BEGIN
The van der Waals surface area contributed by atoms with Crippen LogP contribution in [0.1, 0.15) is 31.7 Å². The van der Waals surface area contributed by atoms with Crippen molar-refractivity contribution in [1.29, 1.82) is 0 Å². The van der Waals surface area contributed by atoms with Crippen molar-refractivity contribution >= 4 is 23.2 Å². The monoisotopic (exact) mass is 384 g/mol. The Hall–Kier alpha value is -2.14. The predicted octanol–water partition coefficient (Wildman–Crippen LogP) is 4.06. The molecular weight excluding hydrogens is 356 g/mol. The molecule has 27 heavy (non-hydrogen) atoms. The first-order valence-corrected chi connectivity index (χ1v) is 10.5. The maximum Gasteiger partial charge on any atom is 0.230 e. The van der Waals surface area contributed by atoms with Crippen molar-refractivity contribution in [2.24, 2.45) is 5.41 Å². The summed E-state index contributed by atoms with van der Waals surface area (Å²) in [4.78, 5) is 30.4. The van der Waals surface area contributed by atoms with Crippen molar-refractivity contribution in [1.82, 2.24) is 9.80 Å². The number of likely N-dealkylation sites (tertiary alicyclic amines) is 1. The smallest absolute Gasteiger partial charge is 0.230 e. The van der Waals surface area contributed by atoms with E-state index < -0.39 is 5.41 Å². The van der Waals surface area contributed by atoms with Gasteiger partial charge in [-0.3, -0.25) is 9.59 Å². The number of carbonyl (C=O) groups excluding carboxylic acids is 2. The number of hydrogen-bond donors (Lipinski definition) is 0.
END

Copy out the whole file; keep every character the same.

The van der Waals surface area contributed by atoms with Crippen LogP contribution in [0.1, 0.15) is 31.7 Å². The van der Waals surface area contributed by atoms with Crippen molar-refractivity contribution in [1.29, 1.82) is 0 Å². The van der Waals surface area contributed by atoms with Crippen molar-refractivity contribution >= 4 is 23.2 Å². The monoisotopic (exact) mass is 384 g/mol. The Hall–Kier alpha value is -2.14. The predicted octanol–water partition coefficient (Wildman–Crippen LogP) is 4.06. The molecular weight excluding hydrogens is 356 g/mol. The molecule has 27 heavy (non-hydrogen) atoms. The first-order valence-corrected chi connectivity index (χ1v) is 10.5. The maximum Gasteiger partial charge on any atom is 0.230 e. The van der Waals surface area contributed by atoms with Crippen molar-refractivity contribution in [2.24, 2.45) is 5.41 Å². The summed E-state index contributed by atoms with van der Waals surface area (Å²) in [4.78, 5) is 30.4. The van der Waals surface area contributed by atoms with Crippen molar-refractivity contribution in [1.82, 2.24) is 9.80 Å². The number of likely N-dealkylation sites (tertiary alicyclic amines) is 1. The smallest absolute Gasteiger partial charge is 0.230 e. The van der Waals surface area contributed by atoms with E-state index < -0.39 is 5.41 Å². The van der Waals surface area contributed by atoms with Gasteiger partial charge in [-0.3, -0.25) is 9.59 Å². The number of carbonyl (C=O) groups excluding carboxylic acids is 2. The number of hydrogen-bond donors (Lipinski definition) is 0.